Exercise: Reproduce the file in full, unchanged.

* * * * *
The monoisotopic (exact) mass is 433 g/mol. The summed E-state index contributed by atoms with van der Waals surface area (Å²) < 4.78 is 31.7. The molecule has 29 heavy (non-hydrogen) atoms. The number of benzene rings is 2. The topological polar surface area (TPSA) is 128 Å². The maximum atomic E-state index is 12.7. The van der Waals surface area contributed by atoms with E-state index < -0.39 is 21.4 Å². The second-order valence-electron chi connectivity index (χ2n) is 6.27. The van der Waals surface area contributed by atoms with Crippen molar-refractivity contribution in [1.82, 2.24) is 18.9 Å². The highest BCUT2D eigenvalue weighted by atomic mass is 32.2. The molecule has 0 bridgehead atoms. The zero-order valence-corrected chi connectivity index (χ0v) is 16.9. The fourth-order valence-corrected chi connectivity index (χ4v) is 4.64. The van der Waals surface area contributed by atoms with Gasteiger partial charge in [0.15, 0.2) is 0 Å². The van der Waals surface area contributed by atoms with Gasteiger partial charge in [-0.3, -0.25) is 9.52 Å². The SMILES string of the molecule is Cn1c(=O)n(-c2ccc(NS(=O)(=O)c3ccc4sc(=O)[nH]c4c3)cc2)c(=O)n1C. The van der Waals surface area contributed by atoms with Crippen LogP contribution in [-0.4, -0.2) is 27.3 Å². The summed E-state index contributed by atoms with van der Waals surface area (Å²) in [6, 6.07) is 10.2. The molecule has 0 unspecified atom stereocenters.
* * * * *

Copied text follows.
The monoisotopic (exact) mass is 433 g/mol. The summed E-state index contributed by atoms with van der Waals surface area (Å²) < 4.78 is 31.7. The molecule has 29 heavy (non-hydrogen) atoms. The number of benzene rings is 2. The topological polar surface area (TPSA) is 128 Å². The maximum atomic E-state index is 12.7. The van der Waals surface area contributed by atoms with E-state index < -0.39 is 21.4 Å². The second-order valence-electron chi connectivity index (χ2n) is 6.27. The van der Waals surface area contributed by atoms with Crippen molar-refractivity contribution in [1.82, 2.24) is 18.9 Å². The highest BCUT2D eigenvalue weighted by atomic mass is 32.2. The molecule has 0 bridgehead atoms. The zero-order valence-corrected chi connectivity index (χ0v) is 16.9. The fourth-order valence-corrected chi connectivity index (χ4v) is 4.64. The van der Waals surface area contributed by atoms with Gasteiger partial charge in [0.15, 0.2) is 0 Å². The van der Waals surface area contributed by atoms with Gasteiger partial charge in [-0.3, -0.25) is 9.52 Å². The SMILES string of the molecule is Cn1c(=O)n(-c2ccc(NS(=O)(=O)c3ccc4sc(=O)[nH]c4c3)cc2)c(=O)n1C. The van der Waals surface area contributed by atoms with Crippen LogP contribution in [-0.4, -0.2) is 27.3 Å². The summed E-state index contributed by atoms with van der Waals surface area (Å²) in [6, 6.07) is 10.2. The molecule has 0 unspecified atom stereocenters.